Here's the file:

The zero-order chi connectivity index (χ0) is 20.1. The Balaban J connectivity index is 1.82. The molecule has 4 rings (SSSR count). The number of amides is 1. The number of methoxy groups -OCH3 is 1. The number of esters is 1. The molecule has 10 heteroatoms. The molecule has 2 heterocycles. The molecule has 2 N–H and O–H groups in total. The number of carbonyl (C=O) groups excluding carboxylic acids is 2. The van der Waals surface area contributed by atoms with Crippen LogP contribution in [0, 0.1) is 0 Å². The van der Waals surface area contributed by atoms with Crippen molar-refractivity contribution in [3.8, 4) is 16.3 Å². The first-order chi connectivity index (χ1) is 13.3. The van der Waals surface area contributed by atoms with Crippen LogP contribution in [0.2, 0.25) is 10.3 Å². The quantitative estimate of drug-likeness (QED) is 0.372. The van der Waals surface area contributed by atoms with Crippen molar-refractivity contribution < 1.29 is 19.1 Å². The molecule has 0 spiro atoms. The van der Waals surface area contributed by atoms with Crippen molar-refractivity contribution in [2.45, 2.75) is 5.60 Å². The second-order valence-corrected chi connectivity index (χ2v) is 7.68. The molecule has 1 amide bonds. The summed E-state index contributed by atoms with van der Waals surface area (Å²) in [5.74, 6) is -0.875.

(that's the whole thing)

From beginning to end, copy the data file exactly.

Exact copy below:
The zero-order chi connectivity index (χ0) is 20.1. The Balaban J connectivity index is 1.82. The molecule has 4 rings (SSSR count). The number of amides is 1. The number of methoxy groups -OCH3 is 1. The number of esters is 1. The molecule has 10 heteroatoms. The molecule has 2 heterocycles. The molecule has 2 N–H and O–H groups in total. The number of carbonyl (C=O) groups excluding carboxylic acids is 2. The van der Waals surface area contributed by atoms with Crippen LogP contribution in [0, 0.1) is 0 Å². The van der Waals surface area contributed by atoms with Crippen molar-refractivity contribution in [3.8, 4) is 16.3 Å². The first-order chi connectivity index (χ1) is 13.3. The van der Waals surface area contributed by atoms with Crippen LogP contribution in [0.2, 0.25) is 10.3 Å². The quantitative estimate of drug-likeness (QED) is 0.372. The van der Waals surface area contributed by atoms with Crippen molar-refractivity contribution < 1.29 is 19.1 Å². The molecule has 0 spiro atoms. The van der Waals surface area contributed by atoms with Crippen molar-refractivity contribution in [2.45, 2.75) is 5.60 Å². The second-order valence-corrected chi connectivity index (χ2v) is 7.68. The molecule has 1 amide bonds. The summed E-state index contributed by atoms with van der Waals surface area (Å²) in [5.74, 6) is -0.875.